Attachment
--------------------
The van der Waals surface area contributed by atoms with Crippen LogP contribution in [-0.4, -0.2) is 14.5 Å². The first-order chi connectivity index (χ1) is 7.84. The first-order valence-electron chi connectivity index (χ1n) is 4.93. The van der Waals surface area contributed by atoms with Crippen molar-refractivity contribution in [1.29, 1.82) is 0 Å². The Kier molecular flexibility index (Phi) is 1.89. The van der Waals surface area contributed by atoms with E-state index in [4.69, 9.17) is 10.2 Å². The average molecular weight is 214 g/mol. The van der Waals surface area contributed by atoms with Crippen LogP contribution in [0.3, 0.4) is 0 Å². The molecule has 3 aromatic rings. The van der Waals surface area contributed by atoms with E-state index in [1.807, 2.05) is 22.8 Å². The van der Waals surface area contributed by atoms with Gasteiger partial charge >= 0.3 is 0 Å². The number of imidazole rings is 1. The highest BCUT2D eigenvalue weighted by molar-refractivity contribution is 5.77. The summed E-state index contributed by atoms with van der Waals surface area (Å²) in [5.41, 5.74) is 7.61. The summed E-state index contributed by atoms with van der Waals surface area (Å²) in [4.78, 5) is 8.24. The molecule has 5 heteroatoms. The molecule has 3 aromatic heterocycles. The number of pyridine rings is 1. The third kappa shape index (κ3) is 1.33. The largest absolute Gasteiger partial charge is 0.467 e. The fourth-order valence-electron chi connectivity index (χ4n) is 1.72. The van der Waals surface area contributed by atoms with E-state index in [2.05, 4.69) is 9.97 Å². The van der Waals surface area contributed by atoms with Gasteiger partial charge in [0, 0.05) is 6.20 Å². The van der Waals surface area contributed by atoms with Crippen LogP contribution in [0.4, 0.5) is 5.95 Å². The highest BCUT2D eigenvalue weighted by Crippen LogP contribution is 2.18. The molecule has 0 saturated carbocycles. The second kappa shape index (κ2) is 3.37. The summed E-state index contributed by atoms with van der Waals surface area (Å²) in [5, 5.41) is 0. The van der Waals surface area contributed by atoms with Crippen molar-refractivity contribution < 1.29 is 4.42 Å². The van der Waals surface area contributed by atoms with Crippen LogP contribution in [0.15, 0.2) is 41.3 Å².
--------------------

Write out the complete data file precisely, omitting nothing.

The van der Waals surface area contributed by atoms with Crippen LogP contribution in [-0.4, -0.2) is 14.5 Å². The first-order chi connectivity index (χ1) is 7.84. The first-order valence-electron chi connectivity index (χ1n) is 4.93. The van der Waals surface area contributed by atoms with Crippen molar-refractivity contribution in [1.29, 1.82) is 0 Å². The Kier molecular flexibility index (Phi) is 1.89. The van der Waals surface area contributed by atoms with E-state index in [4.69, 9.17) is 10.2 Å². The average molecular weight is 214 g/mol. The van der Waals surface area contributed by atoms with Crippen LogP contribution in [0.3, 0.4) is 0 Å². The molecule has 3 aromatic rings. The van der Waals surface area contributed by atoms with E-state index in [1.807, 2.05) is 22.8 Å². The van der Waals surface area contributed by atoms with Gasteiger partial charge >= 0.3 is 0 Å². The number of imidazole rings is 1. The highest BCUT2D eigenvalue weighted by molar-refractivity contribution is 5.77. The summed E-state index contributed by atoms with van der Waals surface area (Å²) in [5.41, 5.74) is 7.61. The summed E-state index contributed by atoms with van der Waals surface area (Å²) in [4.78, 5) is 8.24. The molecule has 5 heteroatoms. The molecule has 3 aromatic heterocycles. The number of pyridine rings is 1. The third kappa shape index (κ3) is 1.33. The largest absolute Gasteiger partial charge is 0.467 e. The fourth-order valence-electron chi connectivity index (χ4n) is 1.72. The van der Waals surface area contributed by atoms with E-state index in [2.05, 4.69) is 9.97 Å². The van der Waals surface area contributed by atoms with Gasteiger partial charge in [0, 0.05) is 6.20 Å². The van der Waals surface area contributed by atoms with Crippen LogP contribution in [0.4, 0.5) is 5.95 Å². The highest BCUT2D eigenvalue weighted by Crippen LogP contribution is 2.18. The molecule has 0 saturated carbocycles. The second kappa shape index (κ2) is 3.37. The summed E-state index contributed by atoms with van der Waals surface area (Å²) in [5, 5.41) is 0. The van der Waals surface area contributed by atoms with Crippen molar-refractivity contribution < 1.29 is 4.42 Å². The van der Waals surface area contributed by atoms with Crippen LogP contribution in [0.15, 0.2) is 41.3 Å².